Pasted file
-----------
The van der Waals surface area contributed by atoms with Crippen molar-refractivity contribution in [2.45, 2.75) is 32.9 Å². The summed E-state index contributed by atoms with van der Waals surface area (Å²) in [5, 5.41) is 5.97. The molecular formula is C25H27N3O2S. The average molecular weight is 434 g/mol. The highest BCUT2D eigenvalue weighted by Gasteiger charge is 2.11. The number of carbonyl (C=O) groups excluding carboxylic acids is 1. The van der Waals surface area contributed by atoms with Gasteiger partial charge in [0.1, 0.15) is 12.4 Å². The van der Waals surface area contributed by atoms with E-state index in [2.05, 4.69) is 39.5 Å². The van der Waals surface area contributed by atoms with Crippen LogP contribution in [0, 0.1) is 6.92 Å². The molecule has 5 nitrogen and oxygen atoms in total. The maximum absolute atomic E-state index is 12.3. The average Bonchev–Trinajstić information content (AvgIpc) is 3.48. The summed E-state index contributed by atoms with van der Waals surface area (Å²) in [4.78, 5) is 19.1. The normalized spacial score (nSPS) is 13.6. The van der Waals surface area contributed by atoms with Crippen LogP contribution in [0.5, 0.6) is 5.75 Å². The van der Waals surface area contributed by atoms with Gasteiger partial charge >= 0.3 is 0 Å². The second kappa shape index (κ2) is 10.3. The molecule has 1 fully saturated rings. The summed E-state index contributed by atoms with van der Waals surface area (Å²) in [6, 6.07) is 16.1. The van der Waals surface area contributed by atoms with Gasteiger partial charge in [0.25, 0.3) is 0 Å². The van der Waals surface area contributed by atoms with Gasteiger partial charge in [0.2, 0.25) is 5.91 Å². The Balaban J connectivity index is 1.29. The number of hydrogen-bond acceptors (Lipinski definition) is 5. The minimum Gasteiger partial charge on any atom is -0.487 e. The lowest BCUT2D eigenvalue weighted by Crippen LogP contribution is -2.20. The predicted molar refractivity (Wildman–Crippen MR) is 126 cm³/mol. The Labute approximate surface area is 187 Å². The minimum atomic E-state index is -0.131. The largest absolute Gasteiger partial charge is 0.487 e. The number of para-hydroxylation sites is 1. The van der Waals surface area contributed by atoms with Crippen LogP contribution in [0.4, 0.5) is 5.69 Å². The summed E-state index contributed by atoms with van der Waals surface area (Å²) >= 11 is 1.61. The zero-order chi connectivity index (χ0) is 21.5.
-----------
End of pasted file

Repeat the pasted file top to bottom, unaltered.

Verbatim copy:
The van der Waals surface area contributed by atoms with Crippen molar-refractivity contribution in [2.45, 2.75) is 32.9 Å². The summed E-state index contributed by atoms with van der Waals surface area (Å²) in [5, 5.41) is 5.97. The molecular formula is C25H27N3O2S. The average molecular weight is 434 g/mol. The highest BCUT2D eigenvalue weighted by Gasteiger charge is 2.11. The number of carbonyl (C=O) groups excluding carboxylic acids is 1. The van der Waals surface area contributed by atoms with Gasteiger partial charge in [0.1, 0.15) is 12.4 Å². The van der Waals surface area contributed by atoms with E-state index in [2.05, 4.69) is 39.5 Å². The van der Waals surface area contributed by atoms with Crippen LogP contribution in [0, 0.1) is 6.92 Å². The molecule has 5 nitrogen and oxygen atoms in total. The maximum absolute atomic E-state index is 12.3. The average Bonchev–Trinajstić information content (AvgIpc) is 3.48. The summed E-state index contributed by atoms with van der Waals surface area (Å²) in [4.78, 5) is 19.1. The normalized spacial score (nSPS) is 13.6. The van der Waals surface area contributed by atoms with Crippen LogP contribution in [0.5, 0.6) is 5.75 Å². The van der Waals surface area contributed by atoms with Gasteiger partial charge >= 0.3 is 0 Å². The second kappa shape index (κ2) is 10.3. The molecule has 1 fully saturated rings. The summed E-state index contributed by atoms with van der Waals surface area (Å²) in [6, 6.07) is 16.1. The van der Waals surface area contributed by atoms with Gasteiger partial charge in [0.25, 0.3) is 0 Å². The van der Waals surface area contributed by atoms with Gasteiger partial charge in [0.2, 0.25) is 5.91 Å². The Balaban J connectivity index is 1.29. The number of hydrogen-bond acceptors (Lipinski definition) is 5. The minimum Gasteiger partial charge on any atom is -0.487 e. The lowest BCUT2D eigenvalue weighted by Crippen LogP contribution is -2.20. The predicted molar refractivity (Wildman–Crippen MR) is 126 cm³/mol. The Labute approximate surface area is 187 Å². The minimum atomic E-state index is -0.131. The largest absolute Gasteiger partial charge is 0.487 e. The number of para-hydroxylation sites is 1. The van der Waals surface area contributed by atoms with Crippen LogP contribution in [0.4, 0.5) is 5.69 Å². The summed E-state index contributed by atoms with van der Waals surface area (Å²) >= 11 is 1.61. The zero-order chi connectivity index (χ0) is 21.5.